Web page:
The Fictional Sexual Abuse of a Male: Language and Gender in 'The Book of Revelation'

Stream: Representing Violence
Date: Wednesday, 11 February 2015
Time: 1.00 pm – 2.45 pm

Abstract

In Rupert Thomson’s The Book of Revelation, a male dancer is kidnapped and sexually abused by three women. Drawing on Deleuze and Guattarian notions of sensation and haecceity, this paper questions the unsettling disjunct between language and the fictional acts of rape in this novel. Sharon Marcus in her article ‘Fighting Bodies, Fighting Words: A Theory and Politics of Rape Prevention’ argues that rape is a language. It is socially scripted and this script takes its form from a “gendered grammar of violence {italics in original text}” (Marcus 392). I examine the “gendered grammar” in the representational incidents of rape in The Book of Revelation and argue that the male/victim/passive and female/abuser/active model that Thomson sets up is one where borders and boundaries cannot and do not hold. Thomson exposes the inadequacies of language and communication in social and personal acknowledgement and treatment of trauma. Although the male dancer is feminised and the female powered with the traditional attributes of the male abuser, the novel highlights that there is no language of rape to deal with the sexual abuse of a male. With Thomson’s keenness to explore what lies beneath the skin, The Book of Revelation traverses “far beyond the merely sensational” (Hynes, online) to question and provoke response to the healing of a fictional male.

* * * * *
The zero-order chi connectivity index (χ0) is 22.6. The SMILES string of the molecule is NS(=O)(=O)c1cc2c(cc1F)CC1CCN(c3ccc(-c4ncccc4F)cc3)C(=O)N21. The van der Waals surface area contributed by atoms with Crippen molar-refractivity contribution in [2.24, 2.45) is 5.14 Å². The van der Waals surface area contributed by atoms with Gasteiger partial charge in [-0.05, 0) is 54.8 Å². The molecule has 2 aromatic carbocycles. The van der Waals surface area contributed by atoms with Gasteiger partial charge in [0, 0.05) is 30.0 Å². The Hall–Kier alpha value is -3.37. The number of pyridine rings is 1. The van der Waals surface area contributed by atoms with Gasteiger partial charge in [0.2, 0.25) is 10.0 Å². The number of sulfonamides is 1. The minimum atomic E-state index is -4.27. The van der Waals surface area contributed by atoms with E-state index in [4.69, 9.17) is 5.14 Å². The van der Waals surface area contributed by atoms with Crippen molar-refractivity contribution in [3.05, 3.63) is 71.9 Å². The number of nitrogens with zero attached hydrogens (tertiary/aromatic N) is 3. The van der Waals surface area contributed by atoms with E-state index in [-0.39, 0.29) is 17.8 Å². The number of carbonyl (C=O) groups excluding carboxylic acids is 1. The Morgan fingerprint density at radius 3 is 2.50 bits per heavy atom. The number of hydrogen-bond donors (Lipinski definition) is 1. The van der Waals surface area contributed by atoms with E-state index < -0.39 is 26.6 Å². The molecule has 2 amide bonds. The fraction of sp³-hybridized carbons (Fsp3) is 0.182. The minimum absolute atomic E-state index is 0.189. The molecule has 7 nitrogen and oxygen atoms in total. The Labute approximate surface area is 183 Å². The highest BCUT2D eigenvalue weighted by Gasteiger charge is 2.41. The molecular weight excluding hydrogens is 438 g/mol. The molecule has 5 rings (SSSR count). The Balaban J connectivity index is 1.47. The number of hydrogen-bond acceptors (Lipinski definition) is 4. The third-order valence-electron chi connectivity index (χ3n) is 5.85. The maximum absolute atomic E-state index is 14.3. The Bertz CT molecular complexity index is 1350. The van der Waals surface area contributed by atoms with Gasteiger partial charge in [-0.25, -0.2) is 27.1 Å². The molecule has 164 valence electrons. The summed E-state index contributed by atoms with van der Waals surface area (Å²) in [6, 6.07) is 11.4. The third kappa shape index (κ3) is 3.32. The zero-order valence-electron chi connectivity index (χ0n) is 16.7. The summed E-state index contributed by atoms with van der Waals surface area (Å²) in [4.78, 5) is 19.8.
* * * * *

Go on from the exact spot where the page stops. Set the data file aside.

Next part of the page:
Author

Neena Balwan Sachdev (Presenter), Deakin University
Neena Balwan Sachdev is at Deakin University working on her PhD thesis, Desire and Hope in Contemporary Novels of Sexual Abuse.